Cells were cultured in complete growth media to 80-90% confluence. Cells were washed and collected in cold PBS and lysed with lysis buffer (10 mM Tris-HCl, pH 7.5; 150 mM NaCl; 1% Triton X-100; 1 mM EDTA). Protein concentration for each sample was assayed by Bradford Method (Bio-Rad Laboratories). Forty micrograms of protein from each sample was resolved on 15% SDS polyacrylamide gel and transferred to nitrocellulose membranes (GE Healthcare Biosciences, Piscataway, NJ). Membranes were blocked overnight with 5% non-fat milk/Tween (20 mM Tris/HCl, 150 mM NaCl, 0.1% Tween-20, pH 7.6) (TBST). Membranes were incubated with PTTG antiserum diluted at (1:1,500)  for 1 h at room temperature followed by 3 washes with TBST and then incubated with HRP-conjugated goat anti-rabbit secondary antibody diluted at 1:5,000. The immune complexes formed were detected by ECL reagents (GE Healthcare Biosciences). The blots were stripped and reprobed with β-actin antibody (Sigma-Aldrich, USA.) to examine equal loading.
The microarray analysis was performed at the University of Louisville Microarray Core Facility according to instructions from Affymetrix (Santa Clara, CA). mRNA was converted into double stranded cDNA using a T7-oligo (dT) promoter primer sequence. The double-stranded cDNA was purified and served as a template in the subsequent in vitro transcription reactions. The in vitro transcription reactions were carried out in the presence of T7 RNA polymerase and a biotinylated nucleotide analog/ribonucleotide mix for cRNA amplification. The biotinylated cRNA was purified, fragmented, and used in the hybridization cocktail containing control oligonucleotide B2 and four control bacterial and phage cDNA (BioB, BioC, BioD, cre). The labeled cRNA was hybridized to GeneChip expression arrays Human U133A 2.0 (Affymetrix), containing 22,277 genes using the protocol described by Affymetrix and as described previously . Alterations in RNA transcript levels (AdPTTG cDNA vs. adenovirus or adenovirus vs. AdGFP) were analyzed using Partek Genomics Suite 6.2 (Partek Inc., St. Louis, MO). Three different experiments were performed for statistical analysis.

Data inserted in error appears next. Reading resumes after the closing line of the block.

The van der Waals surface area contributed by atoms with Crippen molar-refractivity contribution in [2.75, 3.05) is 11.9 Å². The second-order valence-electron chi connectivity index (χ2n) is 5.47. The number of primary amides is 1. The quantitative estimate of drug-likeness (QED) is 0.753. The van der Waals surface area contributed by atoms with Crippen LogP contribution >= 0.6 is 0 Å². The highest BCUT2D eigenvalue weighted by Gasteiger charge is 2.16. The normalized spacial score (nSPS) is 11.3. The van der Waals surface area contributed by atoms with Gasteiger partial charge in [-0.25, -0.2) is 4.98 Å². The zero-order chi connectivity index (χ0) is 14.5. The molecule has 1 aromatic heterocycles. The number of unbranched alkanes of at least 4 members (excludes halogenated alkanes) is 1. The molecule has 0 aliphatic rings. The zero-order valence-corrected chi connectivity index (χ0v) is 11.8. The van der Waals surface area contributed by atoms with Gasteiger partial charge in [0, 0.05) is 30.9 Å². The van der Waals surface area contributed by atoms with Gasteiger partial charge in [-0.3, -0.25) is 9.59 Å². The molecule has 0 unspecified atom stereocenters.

Data analysis was performed using Partek Genomics Suite 6.2 (Partek Inc., St. Louis, MO). The Affymetrix probe level signal values were summarized using the RMA algorithm. Statistically significant changed genes were identified by analysis of variance (ANOVA) with FDR-corrected p-values < 0.05. The contrast between adenovirus vs. AdGFP yielded no significantly different in genes based on these parameters. Two-way ANOVA tests were carried out to identify differentially expressed genes in the comparison of AdPTTG cDNA vs. adenovirus, taking treatment and batch effect for the triplicate sample processing into account. The genes that showed 2-fold induction or 2-fold suppression were transferred to separate up and down lists, respectively. The gene sets with an FDR corrected p-value of less than 0.05 were identified in these lists and Ingenuity Pathway Analysis software (Ingenuity Systems Inc., Redwood City, CA) was used to interpret the interactive pathway networks between the selected genes from the microarray data.